What is the Personal Injury Statute of Limitations in Michigan?

The personal injury statute of limitations sets a strict time limit on your right to ask a Michigan court for a legal remedy after an accident.

By , J.D.

Whether your potential legal claim stems from a car accident, a slip and fall, or any other incident where someone else's conduct caused you harm, you could be thinking about filing a personal injury lawsuit in Michigan's civil courts. If so, it's critical to understand and comply with the statute of limitations for these kinds of cases (a statute of limitations is a law that puts a time limit on your right to file a lawsuit in court). In this article, we'll cover the details on Michigan's version of this law, explain why the deadline is so important, and summarize a few instances when the time limit might be extended.

Three Years is the Standard Time Limit for Michigan Personal Injury Lawsuits

The Michigan personal injury statute of limitations is spelled out at Michigan Compiled Laws section 600.5805, which says: "the period of limitations is 3 years after the time of the death or injury for all actions to recover damages for the death of a person, or for injury to a person or property."

In plain English, that means after another person's careless or intentional act causes you injury, and you want to ask a court for a civil remedy for your losses, you have three years to get the initial documentation (the "complaint" and other required paperwork) filed in court, and the "clock" typically starts on the date of the underlying accident or incident that caused the injuries.

So, Michigan's three-year deadline applies to almost all conceivable types of personal injury lawsuits, whether the case is driven by the liability principle of "negligence" (which applies to most accidents) or intentional tort (which applies to civil assault and battery and other purposeful conduct).

What If You Miss the Filing Deadline?

If more than three years have passed since the underlying accident, but you try to file your personal injury lawsuit anyway, the defendant (the person you're trying to sue) will almost certainly file a "motion to dismiss" and point this fact out to the court. And unless a rare exception entitles you to extra time (more details on these exceptions later), the court will summarily dismiss your case. Once that happens, you've lost your right to ask a court to award you damages for your injuries, no matter how significant they might be, and no matter how obvious the defendant's liability.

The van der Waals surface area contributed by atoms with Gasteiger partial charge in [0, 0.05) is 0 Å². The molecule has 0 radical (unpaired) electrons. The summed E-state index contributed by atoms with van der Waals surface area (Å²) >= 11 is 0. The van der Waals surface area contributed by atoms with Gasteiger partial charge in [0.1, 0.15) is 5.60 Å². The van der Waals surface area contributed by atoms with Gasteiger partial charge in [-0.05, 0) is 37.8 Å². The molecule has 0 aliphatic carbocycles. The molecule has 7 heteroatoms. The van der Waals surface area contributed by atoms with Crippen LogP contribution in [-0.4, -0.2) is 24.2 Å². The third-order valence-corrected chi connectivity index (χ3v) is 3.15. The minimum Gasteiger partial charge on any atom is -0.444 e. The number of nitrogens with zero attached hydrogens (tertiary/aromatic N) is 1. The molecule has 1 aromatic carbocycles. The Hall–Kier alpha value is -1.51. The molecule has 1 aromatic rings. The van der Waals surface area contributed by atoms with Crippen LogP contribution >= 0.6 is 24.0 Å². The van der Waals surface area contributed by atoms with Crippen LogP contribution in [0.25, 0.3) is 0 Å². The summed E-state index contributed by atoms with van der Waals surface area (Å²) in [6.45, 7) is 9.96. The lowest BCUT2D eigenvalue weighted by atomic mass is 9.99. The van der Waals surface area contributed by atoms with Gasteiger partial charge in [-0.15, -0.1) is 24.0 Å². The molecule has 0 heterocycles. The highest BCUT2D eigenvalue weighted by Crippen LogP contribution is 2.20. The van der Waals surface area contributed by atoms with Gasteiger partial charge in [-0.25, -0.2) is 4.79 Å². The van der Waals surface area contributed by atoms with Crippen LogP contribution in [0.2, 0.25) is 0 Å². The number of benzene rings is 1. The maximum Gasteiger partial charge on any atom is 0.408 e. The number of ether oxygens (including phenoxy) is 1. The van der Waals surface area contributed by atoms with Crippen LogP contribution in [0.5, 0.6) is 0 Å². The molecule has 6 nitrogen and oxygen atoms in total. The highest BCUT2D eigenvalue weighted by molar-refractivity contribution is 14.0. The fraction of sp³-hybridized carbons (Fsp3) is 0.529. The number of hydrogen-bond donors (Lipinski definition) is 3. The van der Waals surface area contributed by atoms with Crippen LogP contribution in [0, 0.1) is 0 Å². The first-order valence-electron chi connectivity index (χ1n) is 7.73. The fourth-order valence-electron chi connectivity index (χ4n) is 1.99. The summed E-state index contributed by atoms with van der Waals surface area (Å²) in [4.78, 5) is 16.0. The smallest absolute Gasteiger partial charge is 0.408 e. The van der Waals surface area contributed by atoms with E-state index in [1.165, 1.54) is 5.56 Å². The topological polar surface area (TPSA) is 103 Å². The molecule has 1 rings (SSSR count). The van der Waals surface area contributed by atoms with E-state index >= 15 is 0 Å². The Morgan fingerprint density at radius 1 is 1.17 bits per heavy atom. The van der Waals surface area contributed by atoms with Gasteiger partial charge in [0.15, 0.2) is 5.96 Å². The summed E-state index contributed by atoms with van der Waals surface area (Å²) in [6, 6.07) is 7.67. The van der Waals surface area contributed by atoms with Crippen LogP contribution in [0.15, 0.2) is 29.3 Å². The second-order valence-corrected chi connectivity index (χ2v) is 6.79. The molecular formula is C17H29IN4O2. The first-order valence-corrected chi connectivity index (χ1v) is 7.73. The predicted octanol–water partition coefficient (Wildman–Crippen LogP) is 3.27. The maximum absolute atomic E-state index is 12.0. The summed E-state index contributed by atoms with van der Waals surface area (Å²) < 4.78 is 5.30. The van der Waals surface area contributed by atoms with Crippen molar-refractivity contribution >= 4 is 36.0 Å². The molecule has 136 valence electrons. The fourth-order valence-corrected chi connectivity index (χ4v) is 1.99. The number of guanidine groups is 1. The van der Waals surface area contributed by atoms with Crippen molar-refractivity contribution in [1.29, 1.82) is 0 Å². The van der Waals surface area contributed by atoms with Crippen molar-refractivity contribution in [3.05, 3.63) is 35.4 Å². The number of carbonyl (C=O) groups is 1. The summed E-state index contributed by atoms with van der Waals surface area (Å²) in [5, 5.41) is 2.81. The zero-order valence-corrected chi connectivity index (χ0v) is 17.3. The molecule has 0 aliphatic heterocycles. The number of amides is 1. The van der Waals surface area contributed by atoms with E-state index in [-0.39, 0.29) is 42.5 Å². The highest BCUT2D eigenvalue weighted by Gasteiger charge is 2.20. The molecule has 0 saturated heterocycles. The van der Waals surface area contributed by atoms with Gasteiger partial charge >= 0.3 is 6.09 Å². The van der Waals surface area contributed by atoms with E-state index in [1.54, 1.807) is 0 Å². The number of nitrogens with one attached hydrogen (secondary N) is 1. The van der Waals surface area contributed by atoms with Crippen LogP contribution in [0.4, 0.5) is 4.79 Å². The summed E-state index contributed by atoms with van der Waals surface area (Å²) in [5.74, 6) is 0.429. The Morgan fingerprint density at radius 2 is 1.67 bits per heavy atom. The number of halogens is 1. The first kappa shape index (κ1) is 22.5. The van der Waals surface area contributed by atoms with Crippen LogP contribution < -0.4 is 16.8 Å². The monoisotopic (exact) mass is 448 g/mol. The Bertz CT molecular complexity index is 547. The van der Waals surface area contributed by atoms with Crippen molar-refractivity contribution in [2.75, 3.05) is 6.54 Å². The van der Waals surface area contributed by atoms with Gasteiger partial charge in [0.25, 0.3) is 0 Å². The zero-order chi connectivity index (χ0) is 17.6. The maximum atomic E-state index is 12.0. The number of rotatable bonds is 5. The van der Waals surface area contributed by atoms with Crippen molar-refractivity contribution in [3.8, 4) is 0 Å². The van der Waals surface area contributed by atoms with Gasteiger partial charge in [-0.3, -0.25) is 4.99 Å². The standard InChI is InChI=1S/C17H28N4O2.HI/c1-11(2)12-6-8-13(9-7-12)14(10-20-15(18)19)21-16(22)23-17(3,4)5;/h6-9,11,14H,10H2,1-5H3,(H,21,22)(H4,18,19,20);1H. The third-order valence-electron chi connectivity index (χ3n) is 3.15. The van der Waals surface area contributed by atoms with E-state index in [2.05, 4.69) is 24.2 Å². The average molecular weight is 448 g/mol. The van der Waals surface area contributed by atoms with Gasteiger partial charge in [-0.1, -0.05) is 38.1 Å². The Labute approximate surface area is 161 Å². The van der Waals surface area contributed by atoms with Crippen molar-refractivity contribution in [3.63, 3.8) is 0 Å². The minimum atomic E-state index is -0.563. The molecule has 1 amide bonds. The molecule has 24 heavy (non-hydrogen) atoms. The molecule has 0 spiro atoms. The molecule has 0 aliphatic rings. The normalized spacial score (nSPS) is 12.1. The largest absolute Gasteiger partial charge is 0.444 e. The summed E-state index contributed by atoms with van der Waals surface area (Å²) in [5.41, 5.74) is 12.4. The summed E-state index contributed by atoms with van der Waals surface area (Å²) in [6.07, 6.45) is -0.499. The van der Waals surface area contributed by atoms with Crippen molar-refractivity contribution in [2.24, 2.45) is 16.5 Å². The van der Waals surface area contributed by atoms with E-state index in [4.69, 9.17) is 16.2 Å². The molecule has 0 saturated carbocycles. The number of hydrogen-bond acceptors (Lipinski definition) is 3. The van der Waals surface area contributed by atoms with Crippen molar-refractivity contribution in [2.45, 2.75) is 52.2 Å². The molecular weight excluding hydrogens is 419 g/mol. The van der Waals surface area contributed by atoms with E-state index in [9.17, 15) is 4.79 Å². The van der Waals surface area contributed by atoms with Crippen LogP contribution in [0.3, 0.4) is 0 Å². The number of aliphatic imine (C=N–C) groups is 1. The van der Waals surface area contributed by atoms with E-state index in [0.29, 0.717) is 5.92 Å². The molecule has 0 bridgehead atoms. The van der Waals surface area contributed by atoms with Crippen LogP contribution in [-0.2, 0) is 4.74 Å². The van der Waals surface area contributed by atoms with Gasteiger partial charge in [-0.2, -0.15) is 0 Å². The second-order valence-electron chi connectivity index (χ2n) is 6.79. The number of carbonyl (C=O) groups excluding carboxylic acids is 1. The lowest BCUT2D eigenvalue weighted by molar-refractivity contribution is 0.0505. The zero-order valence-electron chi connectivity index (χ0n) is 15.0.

Michigan's personal injury statute of limitations is obviously pivotal if you want to take your injury case to court via a formal lawsuit, but the filing deadline set by this law is also crucial to your position in personal injury settlement negotiations with the defendant and his or her insurance company. If the other side knows that the three-year deadline has passed, you'll have lost all your negotiating leverage, making "I'll see you in court" the very definition of an empty threat.

Exceptions to the Michigan Personal Injury Statute of Limitations

Michigan has identified a variety of different factual scenarios that might serve to delay the running of the statute of limitations "clock," or pause the clock after it has started to run, effectively extending the three-year filing deadline set by section 600.5805. Here are some examples of circumstances that are likely to modify the standard timeline:

  • If the injured person is "insane" at the time of the underlying accident, he or she will have one year to file the lawsuit once the period of "insanity" is over. Note that "insane" in this context means "a condition of mental derangement" that prevents the sufferer from comprehending his or her rights, and is "not dependent on whether or not the person has been judicially declared to be insane." (Michigan Compiled Laws section 600.5851)
  • If the injured person was under the age of 18 at the time of the underlying accident, he or she will have one year to file the personal injury lawsuit after turning 18. (Michigan Compiled Laws section 600.5851)
  • if the person who allegedly caused the injury (the defendant) leaves the state of Michigan at some point after the underlying accident, and before the lawsuit can be filed, and is gone for more than two months, the period of absence likely won't be counted as part of the two years, as long as there is no way for the plaintiff to "serve" the defendant with the lawsuit during the absence (Michigan Compiled Laws section 600.5853).

If you have questions about how the Michigan statute of limitations applies to your personal injury case -- especially if the deadline is fast-approaching or has already passed -- it may be time to discuss your situation with an experienced Michigan personal injury attorney.

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